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What are surety bonds?

A surety bond is an agreement entered into by three parties — the surety company, the principal and the obligee. In the agreement, the surety company guarantees the performance and/or legal or regulatory obligation by the principal to the obligee. Here are some key differences between surety bonds and traditional insurance policies:

 

  • Surety bonds are an agreement between three parties, while traditional insurance policies are an agreement between two parties.
  • Surety bonds protect the obligee, while traditional insurance policies protect the insured.
  • With surety bonds, there is no expectation of loss, while traditional insurance policies are calculated by pooled risk.
  • Surety bonds are project specific, while traditional insurance policies are usually term specific.
  • Surety bonds are based on a penal sum, while traditional insurance policies are based on policy limits.

Contract bonds and commercial bonds

 

Contract bonds and commercial bonds are the two main types of surety bonds. While contract bonds are typically written for construction projects, where the obligee is the project owner and the principal is the contractor, commercial bonds are written for a multitude of different industries.

 

Some common types of contract bonds are bid bonds, performance bonds, payment bonds and warranty/maintenance bonds. Some common types of commercial bonds are court bonds, license and permit bonds, public official bonds and fiduciary bonds. Check out this in-depth guide to learn more about which surety bonds are often required by various industries.

 

More information

 

Whether your needs are for contract or commercial bonds, Liberty Mutual® Surety has you covered! As the world’s largest surety, we have the strength and expertise to help contractors and businesses of all sizes access the bonds they need to thrive.

 

To learn more or get started, visit the surety bonds page.

A surety bond is an agreement entered into by three parties — the surety company, the principal and the obligee. In the agreement, the surety company guarantees the performance and/or legal or regulatory obligation by the principal to the obligee. Here are some key differences between surety bonds and traditional insurance policies:   Surety bonds…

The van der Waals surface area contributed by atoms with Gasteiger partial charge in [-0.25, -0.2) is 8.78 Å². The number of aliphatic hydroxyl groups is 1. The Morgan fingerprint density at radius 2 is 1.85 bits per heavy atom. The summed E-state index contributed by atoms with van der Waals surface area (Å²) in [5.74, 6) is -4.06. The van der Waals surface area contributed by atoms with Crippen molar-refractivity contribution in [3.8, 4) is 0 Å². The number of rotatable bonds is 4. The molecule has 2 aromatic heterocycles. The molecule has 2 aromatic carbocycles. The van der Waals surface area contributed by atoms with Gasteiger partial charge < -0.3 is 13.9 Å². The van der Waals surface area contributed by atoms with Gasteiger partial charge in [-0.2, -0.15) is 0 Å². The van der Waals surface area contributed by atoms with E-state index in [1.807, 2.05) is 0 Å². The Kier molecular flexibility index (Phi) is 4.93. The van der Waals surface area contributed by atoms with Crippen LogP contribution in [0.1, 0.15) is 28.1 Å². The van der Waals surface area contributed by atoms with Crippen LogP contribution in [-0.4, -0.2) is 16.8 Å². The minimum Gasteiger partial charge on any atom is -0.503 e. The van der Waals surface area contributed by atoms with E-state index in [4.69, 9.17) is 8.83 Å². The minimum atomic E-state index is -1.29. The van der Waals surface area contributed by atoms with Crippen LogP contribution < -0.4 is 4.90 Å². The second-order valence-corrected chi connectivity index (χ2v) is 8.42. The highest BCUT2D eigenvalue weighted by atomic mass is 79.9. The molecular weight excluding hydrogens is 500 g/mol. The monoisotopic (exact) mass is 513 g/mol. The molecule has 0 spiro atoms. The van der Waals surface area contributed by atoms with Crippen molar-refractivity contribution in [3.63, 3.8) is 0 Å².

Multiple states: Introducing credit-based insurance scores as a workers compensation underwriting variable

States affected: AZ, FL, IA, ID, NJ, NY, PA, VA, VT and WI

Late last year, we updated the model we use to assess and underwrite risk for workers compensation. Effective March 22, we added the business owner’s credit-based insurance score to our underwriting model to underwrite these risks even more accurately.

How it works

When quoting a new policy, you will be asked to provide the business owner’s name, home address, date of birth and permission to run a soft credit check, which will not affect the owner’s credit. For businesses with multiple owners, enter information for the person primarily responsible for day-to-day financials, such as the chief financial officer.

You will have the option to skip a credit check for an initial quote, but keep in mind that we will need to run a credit check before you can bind the quoted policy. Quotes generated without a credit-based insurance score may not be accurate.

Declined risks

If eCLIQ® declines a risk after you provide the business owner’s information, it will indicate if the credit-based insurance score was a contributing factor.

In these cases, you will be given the option to send your customer an Adverse Action Notice describing the reasons for the decline through the agent portal.

States affected: AZ, FL, IA, ID, NJ, NY, PA, VA, VT and WI Late last year, we updated the model we use to assess and underwrite risk for workers compensation. Effective March 22, we added the business owner’s credit-based insurance score to our underwriting model to underwrite these risks even more accurately. How it works…